Retiring warder seeks to protect prisoners’ dignity
Throughout her 41-year career in the Kenya Prisons Service, Emily Momanyi approached her role with benevolence.
She began her career in July 1977 at Manyani Maximum Prison in Taita Taveta county.
It was at this point that she came face-to-face with challenges convicts face. As she moved from one station to the other, she felt obliged to do more to help change lives of prisoners.
“They face the same challenges across all prisons. This is something I have learnt for the four decades I worked in the Prison department. From my first station to the rest, I realised that the struggles were mutual,” she said.
In an interview with People Daily, Momanyi, who retired last week after serving in various senior ranks at the Prisons department shared her career journey.
She was then moved from Manyani to Shimo la Tewa in Mombasa.
She also worked at the Embu Women Prison before she was later moved to Central Workshop as a chief inspector.
After more than three decades on the job, Momanyi was promoted to Lang’ata Women’s Prison for general duties and in 2012 she was promoted to the rank of Superintendent.
A year later she was promoted to Deputy Officer in-charge of the same prison.“I started pondering of the best way I could assist the prisoners and also ensure that they relate well with the warders.
This is after I was promoted into a superintendent,” she said. In 2013, she again came face-to-face with death when she was serving as the Deputy Officer in-charge at Lang’ata.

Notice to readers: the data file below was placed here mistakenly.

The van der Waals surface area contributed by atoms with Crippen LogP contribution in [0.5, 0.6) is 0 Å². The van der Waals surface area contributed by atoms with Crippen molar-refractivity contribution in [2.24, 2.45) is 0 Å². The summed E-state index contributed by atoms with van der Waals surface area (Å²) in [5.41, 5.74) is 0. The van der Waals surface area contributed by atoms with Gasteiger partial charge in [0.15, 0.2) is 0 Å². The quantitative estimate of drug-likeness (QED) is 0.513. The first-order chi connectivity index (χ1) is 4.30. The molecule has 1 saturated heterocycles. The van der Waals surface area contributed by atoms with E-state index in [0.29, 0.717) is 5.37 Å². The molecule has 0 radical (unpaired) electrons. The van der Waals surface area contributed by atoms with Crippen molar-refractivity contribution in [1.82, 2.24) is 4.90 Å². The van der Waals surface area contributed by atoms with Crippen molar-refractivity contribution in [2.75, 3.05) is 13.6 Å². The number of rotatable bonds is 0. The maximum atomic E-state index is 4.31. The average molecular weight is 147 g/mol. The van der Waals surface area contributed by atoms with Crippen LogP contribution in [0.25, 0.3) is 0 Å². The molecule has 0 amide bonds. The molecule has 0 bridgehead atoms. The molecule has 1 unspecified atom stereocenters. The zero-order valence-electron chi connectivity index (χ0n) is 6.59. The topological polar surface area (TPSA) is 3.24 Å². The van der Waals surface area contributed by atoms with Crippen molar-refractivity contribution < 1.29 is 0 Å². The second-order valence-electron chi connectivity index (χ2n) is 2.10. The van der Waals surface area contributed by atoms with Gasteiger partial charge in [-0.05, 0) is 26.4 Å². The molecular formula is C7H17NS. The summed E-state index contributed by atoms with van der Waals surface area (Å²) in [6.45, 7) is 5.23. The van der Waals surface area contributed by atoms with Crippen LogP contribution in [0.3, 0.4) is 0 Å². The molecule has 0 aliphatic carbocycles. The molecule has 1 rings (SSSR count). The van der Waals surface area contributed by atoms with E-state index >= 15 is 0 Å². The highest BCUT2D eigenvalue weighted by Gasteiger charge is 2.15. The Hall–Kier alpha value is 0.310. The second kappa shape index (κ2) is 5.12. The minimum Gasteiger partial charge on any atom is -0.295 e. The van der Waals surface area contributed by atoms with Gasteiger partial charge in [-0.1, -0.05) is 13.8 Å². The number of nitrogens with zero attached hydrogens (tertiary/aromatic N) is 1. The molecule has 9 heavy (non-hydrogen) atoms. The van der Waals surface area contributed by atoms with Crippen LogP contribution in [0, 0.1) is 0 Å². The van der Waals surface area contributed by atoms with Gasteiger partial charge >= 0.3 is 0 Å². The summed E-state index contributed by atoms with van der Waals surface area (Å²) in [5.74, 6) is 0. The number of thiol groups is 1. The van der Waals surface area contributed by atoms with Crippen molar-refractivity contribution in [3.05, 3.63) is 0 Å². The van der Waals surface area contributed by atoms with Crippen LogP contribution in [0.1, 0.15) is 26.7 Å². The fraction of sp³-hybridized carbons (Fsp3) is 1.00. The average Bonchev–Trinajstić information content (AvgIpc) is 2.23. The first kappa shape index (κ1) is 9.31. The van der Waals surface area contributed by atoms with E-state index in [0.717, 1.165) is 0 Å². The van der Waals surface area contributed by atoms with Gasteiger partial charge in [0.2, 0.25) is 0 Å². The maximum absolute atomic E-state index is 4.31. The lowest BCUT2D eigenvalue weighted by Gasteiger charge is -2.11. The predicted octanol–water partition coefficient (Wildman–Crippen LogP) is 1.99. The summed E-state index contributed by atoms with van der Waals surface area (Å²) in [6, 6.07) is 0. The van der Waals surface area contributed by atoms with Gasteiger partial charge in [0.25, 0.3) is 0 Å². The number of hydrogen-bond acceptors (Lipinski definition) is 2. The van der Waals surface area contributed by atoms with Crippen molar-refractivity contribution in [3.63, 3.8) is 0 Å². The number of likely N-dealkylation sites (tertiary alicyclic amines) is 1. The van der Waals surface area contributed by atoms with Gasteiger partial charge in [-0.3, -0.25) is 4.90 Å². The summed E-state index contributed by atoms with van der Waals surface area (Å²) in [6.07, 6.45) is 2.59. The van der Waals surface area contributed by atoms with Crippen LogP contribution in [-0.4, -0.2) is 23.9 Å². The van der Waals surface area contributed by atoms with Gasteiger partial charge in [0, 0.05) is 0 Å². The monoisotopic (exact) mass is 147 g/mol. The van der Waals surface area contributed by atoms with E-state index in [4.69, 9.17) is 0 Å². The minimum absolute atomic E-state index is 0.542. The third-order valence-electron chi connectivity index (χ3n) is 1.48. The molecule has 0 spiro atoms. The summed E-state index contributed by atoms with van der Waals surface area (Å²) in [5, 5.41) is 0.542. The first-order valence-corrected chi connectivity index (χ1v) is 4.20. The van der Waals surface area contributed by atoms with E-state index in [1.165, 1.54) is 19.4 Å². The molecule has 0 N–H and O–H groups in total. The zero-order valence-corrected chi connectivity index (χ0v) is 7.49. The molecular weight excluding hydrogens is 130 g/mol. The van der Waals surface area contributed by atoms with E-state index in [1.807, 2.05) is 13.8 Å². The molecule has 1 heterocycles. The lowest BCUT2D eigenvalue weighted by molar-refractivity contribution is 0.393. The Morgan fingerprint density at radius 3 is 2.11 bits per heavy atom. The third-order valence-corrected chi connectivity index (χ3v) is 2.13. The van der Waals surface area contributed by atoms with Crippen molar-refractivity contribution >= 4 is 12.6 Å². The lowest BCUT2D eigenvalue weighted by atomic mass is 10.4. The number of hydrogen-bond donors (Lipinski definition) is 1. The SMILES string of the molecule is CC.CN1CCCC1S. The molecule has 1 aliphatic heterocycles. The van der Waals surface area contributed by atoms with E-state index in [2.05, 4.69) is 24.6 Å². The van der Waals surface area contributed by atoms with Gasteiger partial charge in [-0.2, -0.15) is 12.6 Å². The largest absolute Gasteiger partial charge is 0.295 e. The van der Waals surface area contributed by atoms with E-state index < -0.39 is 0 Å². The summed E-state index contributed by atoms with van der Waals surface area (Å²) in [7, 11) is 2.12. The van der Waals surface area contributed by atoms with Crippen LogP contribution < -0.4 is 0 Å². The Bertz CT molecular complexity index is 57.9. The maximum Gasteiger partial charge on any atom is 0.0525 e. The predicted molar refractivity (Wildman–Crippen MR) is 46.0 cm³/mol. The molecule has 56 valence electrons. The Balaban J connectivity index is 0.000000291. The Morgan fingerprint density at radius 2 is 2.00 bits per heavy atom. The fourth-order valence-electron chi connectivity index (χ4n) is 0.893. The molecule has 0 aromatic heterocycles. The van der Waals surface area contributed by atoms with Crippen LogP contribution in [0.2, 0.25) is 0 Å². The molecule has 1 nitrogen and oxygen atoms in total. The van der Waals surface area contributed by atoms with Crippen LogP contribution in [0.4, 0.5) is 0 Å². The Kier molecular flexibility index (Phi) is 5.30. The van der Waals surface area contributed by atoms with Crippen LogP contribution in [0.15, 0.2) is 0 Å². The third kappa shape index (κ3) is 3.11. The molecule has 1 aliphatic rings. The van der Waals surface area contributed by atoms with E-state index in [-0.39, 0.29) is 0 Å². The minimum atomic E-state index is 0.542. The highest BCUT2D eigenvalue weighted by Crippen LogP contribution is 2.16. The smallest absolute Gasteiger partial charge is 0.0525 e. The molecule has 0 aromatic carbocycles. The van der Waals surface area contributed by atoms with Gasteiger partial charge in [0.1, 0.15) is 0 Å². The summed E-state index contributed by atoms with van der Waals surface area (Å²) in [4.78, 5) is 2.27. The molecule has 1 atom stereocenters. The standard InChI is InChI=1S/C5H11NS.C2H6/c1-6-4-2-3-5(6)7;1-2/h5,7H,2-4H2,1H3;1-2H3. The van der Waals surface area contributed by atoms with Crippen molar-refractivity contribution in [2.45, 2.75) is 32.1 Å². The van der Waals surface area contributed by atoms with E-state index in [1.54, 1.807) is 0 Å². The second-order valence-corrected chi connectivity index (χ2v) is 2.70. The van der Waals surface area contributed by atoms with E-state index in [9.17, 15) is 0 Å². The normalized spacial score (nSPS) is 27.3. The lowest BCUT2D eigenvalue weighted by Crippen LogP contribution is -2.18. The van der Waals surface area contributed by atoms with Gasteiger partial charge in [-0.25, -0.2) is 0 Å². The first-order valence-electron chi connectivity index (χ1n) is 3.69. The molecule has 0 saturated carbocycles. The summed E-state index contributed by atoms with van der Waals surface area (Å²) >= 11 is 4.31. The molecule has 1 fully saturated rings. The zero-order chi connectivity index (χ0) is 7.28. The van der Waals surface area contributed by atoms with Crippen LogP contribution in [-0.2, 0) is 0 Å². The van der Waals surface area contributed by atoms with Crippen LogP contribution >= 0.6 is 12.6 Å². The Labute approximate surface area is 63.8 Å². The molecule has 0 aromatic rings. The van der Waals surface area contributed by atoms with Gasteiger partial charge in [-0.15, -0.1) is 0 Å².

On that fateful day, she was executing a presidential order that was issued in 2013 that all mobile phones within the department be seized.
At the time, the prison department was experiencing corruption scandals involving rogue officers, who were selling goods and drugs to inmates.
The heat was too much for top prison warders, who were asked to deal with the menace.
“We were under pressure to execute the orders fully. As I was collecting phones from both wardens and inmates, a colleague, who was not impressed with the idea reached for her gun, fortunately, another colleague stopped her before she could pull the trigger,” she said.
Matter attracted a disciplinary action but Momanyi opted to solve the matter amicably and things went back to normal.
Beside’s her near-death experience, Momanyi said hers was a wonderful career.
In 2017, she was promoted to the Officer in-charge of Nakuru Prisons and she decided to take the opportunity to try and address some of the challenges convicts endure.
“I decided to initiate several projects with the help of well-wishers and the government to improve the lives of prisoners,” she said. She first engaged well-wishers, who agreed to build a perimeter around the Nakuru Women’s Prison.
Later, the well-wishers then set up a day-care and a bakery within the prison.
Asked why she opted to have a day-care at the institution, Momanyi said she had noticed that there was a huge number of mothers with children at the facility.
“This really touched me as I saw women struggle between taking care of their babies and various chores within the prison.
For that reason, I engaged the well-wishers, who also built the day-care that can now accommodate 100 children,” she said.
The well-wishers also chipped in and bought 250 beds and also issued other personal items, which include; bedding, towels and blankets.
She said that it is through the experience she gained at Lang’ata Women Prisons that it was easier for her to maneuver.
She partnered with a number of organisations in Nakuru that include Faraja Foundation, Kameme Kayu Kamwingi and a local-based PCEA church.
It is through the same organisations that Momanyi now aspires to go on serving in the prison department even after her retirement last week.
She is proud that she has served for over four decades and left the service without any court cases, which could have easily tainted her career.
Asked what were some of the challenges she faced in the line of duty, Momanyi said working away from young children saw her quit the service but she later found a solution to it.
“I want to tell those in the career to be patient and plan well because if they make wrong decisions then they will affect their future within the service,” she said.